As someone who sat many a time at the refectory table next to or opposite Richard Williamson and Tissier de Mallerais and was myself fully enchanted by the charisma of Archbishop Lefebvre, I can only say that my guess would be that the SSPX is probably not appreciably less united than in those early days. Then as now, there were those who worried about the Catholicity of their ecclesiological logic. I was, myself, one of those who felt increasingly uneasy about the rigidity and independence of the conclusion. But, to be honest, in the beginning, I was no less zealous, and my best recollection is that by and large, we all had implicit trust in the Archbishop. I am of course light years away in many respects from that outlook, and I was never overly impressed by Richard Williamson personally, but I find myself harbouring an inner admiration for their endurance and persistence over the long course and I wonder whether the SSPX actually does more good for the Church by being aloof from it, excluded by it or in constant warring tension.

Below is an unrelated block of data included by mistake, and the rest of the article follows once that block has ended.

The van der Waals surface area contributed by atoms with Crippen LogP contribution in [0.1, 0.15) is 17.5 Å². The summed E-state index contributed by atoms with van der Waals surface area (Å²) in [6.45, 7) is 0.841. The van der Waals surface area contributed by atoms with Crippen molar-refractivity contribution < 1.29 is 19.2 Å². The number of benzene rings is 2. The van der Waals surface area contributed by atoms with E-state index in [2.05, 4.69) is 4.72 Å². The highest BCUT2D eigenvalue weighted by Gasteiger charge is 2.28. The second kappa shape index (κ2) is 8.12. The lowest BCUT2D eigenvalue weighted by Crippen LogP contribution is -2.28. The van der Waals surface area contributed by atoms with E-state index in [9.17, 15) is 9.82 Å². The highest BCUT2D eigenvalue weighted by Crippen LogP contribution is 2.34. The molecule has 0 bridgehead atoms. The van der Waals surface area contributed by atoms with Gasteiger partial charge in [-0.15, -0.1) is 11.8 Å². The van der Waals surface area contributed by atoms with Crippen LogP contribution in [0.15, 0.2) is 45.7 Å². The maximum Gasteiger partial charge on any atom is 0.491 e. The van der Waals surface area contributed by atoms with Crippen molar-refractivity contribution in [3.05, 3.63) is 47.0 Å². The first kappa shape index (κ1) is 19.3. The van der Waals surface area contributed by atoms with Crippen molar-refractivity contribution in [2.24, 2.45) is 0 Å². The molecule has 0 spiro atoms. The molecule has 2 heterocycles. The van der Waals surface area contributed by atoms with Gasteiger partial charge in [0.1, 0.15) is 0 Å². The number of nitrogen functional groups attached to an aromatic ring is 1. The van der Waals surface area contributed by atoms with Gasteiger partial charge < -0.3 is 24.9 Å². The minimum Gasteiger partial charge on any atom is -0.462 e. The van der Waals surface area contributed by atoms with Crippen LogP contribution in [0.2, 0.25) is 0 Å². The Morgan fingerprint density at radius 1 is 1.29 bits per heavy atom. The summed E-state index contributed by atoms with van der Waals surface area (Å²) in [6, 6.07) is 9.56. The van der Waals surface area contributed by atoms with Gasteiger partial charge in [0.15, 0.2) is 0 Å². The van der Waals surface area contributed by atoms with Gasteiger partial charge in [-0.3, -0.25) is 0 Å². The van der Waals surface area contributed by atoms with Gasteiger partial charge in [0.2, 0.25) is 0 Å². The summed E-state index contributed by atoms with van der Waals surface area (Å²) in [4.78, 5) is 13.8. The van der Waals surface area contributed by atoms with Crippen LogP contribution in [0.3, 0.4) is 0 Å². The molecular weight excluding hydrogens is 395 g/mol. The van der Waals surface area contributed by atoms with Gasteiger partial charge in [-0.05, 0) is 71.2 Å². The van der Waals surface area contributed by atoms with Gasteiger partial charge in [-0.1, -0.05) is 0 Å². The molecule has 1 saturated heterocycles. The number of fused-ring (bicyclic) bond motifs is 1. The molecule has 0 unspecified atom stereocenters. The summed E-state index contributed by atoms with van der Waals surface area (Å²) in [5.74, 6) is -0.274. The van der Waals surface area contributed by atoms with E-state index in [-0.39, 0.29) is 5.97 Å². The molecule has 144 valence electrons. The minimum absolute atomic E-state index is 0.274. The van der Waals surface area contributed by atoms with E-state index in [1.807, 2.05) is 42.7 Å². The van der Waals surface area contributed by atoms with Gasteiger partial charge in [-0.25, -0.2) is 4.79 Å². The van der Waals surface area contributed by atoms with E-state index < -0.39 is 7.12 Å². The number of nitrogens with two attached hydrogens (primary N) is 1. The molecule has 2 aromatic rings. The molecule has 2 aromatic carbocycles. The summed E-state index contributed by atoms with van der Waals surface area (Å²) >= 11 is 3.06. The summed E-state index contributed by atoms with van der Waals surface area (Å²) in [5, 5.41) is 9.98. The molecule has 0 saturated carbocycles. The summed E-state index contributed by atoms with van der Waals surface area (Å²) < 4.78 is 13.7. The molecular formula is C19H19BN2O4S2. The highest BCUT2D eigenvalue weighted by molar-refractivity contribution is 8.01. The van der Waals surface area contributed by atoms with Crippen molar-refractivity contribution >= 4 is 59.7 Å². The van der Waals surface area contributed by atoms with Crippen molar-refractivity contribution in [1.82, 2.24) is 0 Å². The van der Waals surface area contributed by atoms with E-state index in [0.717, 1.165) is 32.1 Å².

• but give credit where it is do: wiuhtot them, the Catholic Church would have literally lost all of its traditions. And we ARE NOT protestants! Traditions ARE important to us! In this respect, FSSPX has done our Church an invaluable and immesuarable service. I love Catholic tradition; the more times I go to the NO, the more I realize that every true argument for a healthy Catholicism is better fulfilled by the traditional Mass.And the article is certainly slanted, and does nothing to distinguish between true and false ecumenism.However, I fail to see where the Church’s traditionalists could not have retained knowledge of her traditions wiuhtot a bishop ordaining more bishops wiuhtot permission and the lot of them labelling Catholicism en masse heretical merely because abuse of a vague idea of ecumenism was rampant, unless there was some burning in Rome of all copies of the old missal and I haven’t heard of it, or unless knowledge once unknown to common Catholics cannot be made known to them again (which I sincerely hope nobody seriously believes; it would require, what, that Catholicism be biologically inherited, like a oneupmanship of Calvinist predestination?); and furthermore wiuhtot such true necessity the argument that this need justified disobedience (already questionable at the fundamental, theoretically-ever-possible level!) is worthless rubbish.Credit where credit is due: the SSPX bishops have wrongly disobeyed Church authority and unnecessarily reinforced the stumbling-block aspect of traditionalism. They are probably right on the whole about the NO and certainly right in theory on false ecumenism (though they would do well on that last one to watch the generalized accusations!); and it is good to denounce claims that the Spirit of Vatican II is the true Faith that they are obviously in rejection of. However, they do not help the Church or her members by acting like a second Church needs to be set up to rectify this, regardless of any appearance on the surface to the contrary. I say this as a Catholic striving to live in obedience to the tradition and the magisterium that God has ordained will (not should) pass it down.I should also note that I would be perfectly happy if the Church threw back out every abusive false notion that snuck in under Vatican II’s sloppiness and perfectly happy to have the SSPX canonically functional in the Church; I only maintain that the past action on their part was anything but heroic and was an act of damage, not aid.